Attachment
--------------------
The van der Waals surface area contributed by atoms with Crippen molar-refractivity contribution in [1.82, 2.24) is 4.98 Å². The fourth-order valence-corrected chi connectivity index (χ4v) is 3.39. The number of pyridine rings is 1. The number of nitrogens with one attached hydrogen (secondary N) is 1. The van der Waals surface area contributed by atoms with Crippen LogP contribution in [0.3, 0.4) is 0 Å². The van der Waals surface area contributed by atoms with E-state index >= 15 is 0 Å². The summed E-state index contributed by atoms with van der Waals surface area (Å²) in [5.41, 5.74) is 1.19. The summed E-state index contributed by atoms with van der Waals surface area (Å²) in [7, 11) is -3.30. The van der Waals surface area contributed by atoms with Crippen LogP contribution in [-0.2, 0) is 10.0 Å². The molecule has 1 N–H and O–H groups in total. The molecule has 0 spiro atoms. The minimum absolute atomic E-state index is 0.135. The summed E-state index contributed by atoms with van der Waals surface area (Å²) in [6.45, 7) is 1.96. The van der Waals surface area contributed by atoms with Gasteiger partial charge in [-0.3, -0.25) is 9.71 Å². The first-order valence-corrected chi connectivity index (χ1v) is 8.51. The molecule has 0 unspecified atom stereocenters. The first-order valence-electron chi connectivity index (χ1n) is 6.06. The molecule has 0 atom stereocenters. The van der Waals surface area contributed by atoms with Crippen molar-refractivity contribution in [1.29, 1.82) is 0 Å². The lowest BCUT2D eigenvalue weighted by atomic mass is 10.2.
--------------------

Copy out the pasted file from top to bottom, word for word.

The van der Waals surface area contributed by atoms with Crippen molar-refractivity contribution in [1.82, 2.24) is 4.98 Å². The fourth-order valence-corrected chi connectivity index (χ4v) is 3.39. The number of pyridine rings is 1. The number of nitrogens with one attached hydrogen (secondary N) is 1. The van der Waals surface area contributed by atoms with Crippen LogP contribution in [0.3, 0.4) is 0 Å². The van der Waals surface area contributed by atoms with E-state index >= 15 is 0 Å². The summed E-state index contributed by atoms with van der Waals surface area (Å²) in [5.41, 5.74) is 1.19. The summed E-state index contributed by atoms with van der Waals surface area (Å²) in [7, 11) is -3.30. The van der Waals surface area contributed by atoms with Crippen LogP contribution in [-0.2, 0) is 10.0 Å². The molecule has 1 N–H and O–H groups in total. The molecule has 0 spiro atoms. The minimum absolute atomic E-state index is 0.135. The summed E-state index contributed by atoms with van der Waals surface area (Å²) in [6.45, 7) is 1.96. The van der Waals surface area contributed by atoms with Gasteiger partial charge in [-0.3, -0.25) is 9.71 Å². The first-order valence-corrected chi connectivity index (χ1v) is 8.51. The molecule has 0 unspecified atom stereocenters. The first-order valence-electron chi connectivity index (χ1n) is 6.06. The molecule has 0 atom stereocenters. The van der Waals surface area contributed by atoms with Crippen molar-refractivity contribution in [1.29, 1.82) is 0 Å². The lowest BCUT2D eigenvalue weighted by atomic mass is 10.2.